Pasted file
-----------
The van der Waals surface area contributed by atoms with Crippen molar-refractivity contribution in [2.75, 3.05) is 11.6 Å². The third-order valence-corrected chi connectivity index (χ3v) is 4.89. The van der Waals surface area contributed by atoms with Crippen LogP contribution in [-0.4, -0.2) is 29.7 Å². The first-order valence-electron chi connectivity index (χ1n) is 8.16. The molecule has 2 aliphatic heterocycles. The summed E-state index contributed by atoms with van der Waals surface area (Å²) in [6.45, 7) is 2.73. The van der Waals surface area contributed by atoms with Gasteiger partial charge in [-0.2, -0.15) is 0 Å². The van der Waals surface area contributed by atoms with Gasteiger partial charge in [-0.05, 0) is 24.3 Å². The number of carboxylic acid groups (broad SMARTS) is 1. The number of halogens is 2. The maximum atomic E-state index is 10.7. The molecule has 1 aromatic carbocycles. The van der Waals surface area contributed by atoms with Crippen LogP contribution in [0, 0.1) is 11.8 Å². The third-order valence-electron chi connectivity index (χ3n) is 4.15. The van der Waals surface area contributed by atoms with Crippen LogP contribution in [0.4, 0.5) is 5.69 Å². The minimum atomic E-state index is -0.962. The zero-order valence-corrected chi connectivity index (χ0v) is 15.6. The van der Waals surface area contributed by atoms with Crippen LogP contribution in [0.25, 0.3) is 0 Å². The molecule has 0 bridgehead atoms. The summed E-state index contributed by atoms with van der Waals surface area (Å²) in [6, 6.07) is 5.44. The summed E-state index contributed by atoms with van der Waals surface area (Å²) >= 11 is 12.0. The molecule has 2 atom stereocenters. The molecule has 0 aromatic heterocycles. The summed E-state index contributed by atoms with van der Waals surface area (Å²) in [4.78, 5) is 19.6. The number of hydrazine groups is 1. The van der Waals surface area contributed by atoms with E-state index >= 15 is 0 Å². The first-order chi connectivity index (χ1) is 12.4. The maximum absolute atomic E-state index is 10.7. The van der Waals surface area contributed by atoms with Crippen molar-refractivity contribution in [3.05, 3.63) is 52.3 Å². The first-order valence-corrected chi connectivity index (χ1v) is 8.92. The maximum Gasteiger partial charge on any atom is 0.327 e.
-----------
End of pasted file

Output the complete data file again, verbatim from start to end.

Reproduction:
The van der Waals surface area contributed by atoms with Crippen molar-refractivity contribution in [2.75, 3.05) is 11.6 Å². The third-order valence-corrected chi connectivity index (χ3v) is 4.89. The van der Waals surface area contributed by atoms with Crippen LogP contribution in [-0.4, -0.2) is 29.7 Å². The first-order valence-electron chi connectivity index (χ1n) is 8.16. The molecule has 2 aliphatic heterocycles. The summed E-state index contributed by atoms with van der Waals surface area (Å²) in [6.45, 7) is 2.73. The van der Waals surface area contributed by atoms with Gasteiger partial charge in [-0.2, -0.15) is 0 Å². The van der Waals surface area contributed by atoms with Gasteiger partial charge in [-0.05, 0) is 24.3 Å². The number of carboxylic acid groups (broad SMARTS) is 1. The number of halogens is 2. The maximum atomic E-state index is 10.7. The molecule has 1 aromatic carbocycles. The van der Waals surface area contributed by atoms with Crippen LogP contribution in [0, 0.1) is 11.8 Å². The third-order valence-electron chi connectivity index (χ3n) is 4.15. The van der Waals surface area contributed by atoms with Crippen LogP contribution in [0.4, 0.5) is 5.69 Å². The minimum atomic E-state index is -0.962. The zero-order valence-corrected chi connectivity index (χ0v) is 15.6. The van der Waals surface area contributed by atoms with Crippen LogP contribution in [0.25, 0.3) is 0 Å². The molecule has 0 bridgehead atoms. The summed E-state index contributed by atoms with van der Waals surface area (Å²) in [6, 6.07) is 5.44. The summed E-state index contributed by atoms with van der Waals surface area (Å²) >= 11 is 12.0. The molecule has 2 atom stereocenters. The molecule has 0 aromatic heterocycles. The summed E-state index contributed by atoms with van der Waals surface area (Å²) in [4.78, 5) is 19.6. The number of hydrazine groups is 1. The van der Waals surface area contributed by atoms with E-state index >= 15 is 0 Å². The first-order chi connectivity index (χ1) is 12.4. The maximum absolute atomic E-state index is 10.7. The van der Waals surface area contributed by atoms with Crippen molar-refractivity contribution in [3.05, 3.63) is 52.3 Å². The first-order valence-corrected chi connectivity index (χ1v) is 8.92. The maximum Gasteiger partial charge on any atom is 0.327 e.